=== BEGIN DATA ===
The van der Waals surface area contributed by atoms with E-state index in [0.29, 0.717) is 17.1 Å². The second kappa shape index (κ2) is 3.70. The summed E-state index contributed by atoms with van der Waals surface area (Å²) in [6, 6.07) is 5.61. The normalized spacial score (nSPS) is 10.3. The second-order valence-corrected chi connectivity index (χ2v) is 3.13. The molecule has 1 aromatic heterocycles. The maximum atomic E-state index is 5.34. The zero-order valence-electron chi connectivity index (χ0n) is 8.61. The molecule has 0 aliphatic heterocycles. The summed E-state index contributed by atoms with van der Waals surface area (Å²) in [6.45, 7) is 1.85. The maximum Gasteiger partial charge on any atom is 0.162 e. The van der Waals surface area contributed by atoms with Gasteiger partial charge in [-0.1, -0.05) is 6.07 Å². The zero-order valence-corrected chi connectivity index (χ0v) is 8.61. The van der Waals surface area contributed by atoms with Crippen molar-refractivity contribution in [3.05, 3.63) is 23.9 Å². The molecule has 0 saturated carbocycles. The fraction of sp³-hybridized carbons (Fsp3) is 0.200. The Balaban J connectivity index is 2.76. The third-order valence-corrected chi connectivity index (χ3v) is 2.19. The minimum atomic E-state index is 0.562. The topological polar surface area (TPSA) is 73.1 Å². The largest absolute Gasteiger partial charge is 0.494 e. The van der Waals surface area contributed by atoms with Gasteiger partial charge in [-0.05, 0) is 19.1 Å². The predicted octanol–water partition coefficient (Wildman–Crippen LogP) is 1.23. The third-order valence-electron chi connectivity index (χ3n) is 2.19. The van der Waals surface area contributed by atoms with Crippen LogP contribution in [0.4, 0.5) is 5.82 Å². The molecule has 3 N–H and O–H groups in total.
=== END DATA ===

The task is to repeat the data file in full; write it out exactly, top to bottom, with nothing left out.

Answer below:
The van der Waals surface area contributed by atoms with E-state index in [0.29, 0.717) is 17.1 Å². The second kappa shape index (κ2) is 3.70. The summed E-state index contributed by atoms with van der Waals surface area (Å²) in [6, 6.07) is 5.61. The normalized spacial score (nSPS) is 10.3. The second-order valence-corrected chi connectivity index (χ2v) is 3.13. The molecule has 1 aromatic heterocycles. The maximum atomic E-state index is 5.34. The zero-order valence-electron chi connectivity index (χ0n) is 8.61. The molecule has 0 aliphatic heterocycles. The summed E-state index contributed by atoms with van der Waals surface area (Å²) in [6.45, 7) is 1.85. The maximum Gasteiger partial charge on any atom is 0.162 e. The van der Waals surface area contributed by atoms with Gasteiger partial charge in [-0.1, -0.05) is 6.07 Å². The zero-order valence-corrected chi connectivity index (χ0v) is 8.61. The van der Waals surface area contributed by atoms with Crippen molar-refractivity contribution in [3.05, 3.63) is 23.9 Å². The molecule has 0 saturated carbocycles. The fraction of sp³-hybridized carbons (Fsp3) is 0.200. The Balaban J connectivity index is 2.76. The third-order valence-corrected chi connectivity index (χ3v) is 2.19. The minimum atomic E-state index is 0.562. The topological polar surface area (TPSA) is 73.1 Å². The largest absolute Gasteiger partial charge is 0.494 e. The van der Waals surface area contributed by atoms with Gasteiger partial charge in [-0.05, 0) is 19.1 Å². The predicted octanol–water partition coefficient (Wildman–Crippen LogP) is 1.23. The third-order valence-electron chi connectivity index (χ3n) is 2.19. The van der Waals surface area contributed by atoms with Crippen LogP contribution in [0.4, 0.5) is 5.82 Å². The molecule has 3 N–H and O–H groups in total.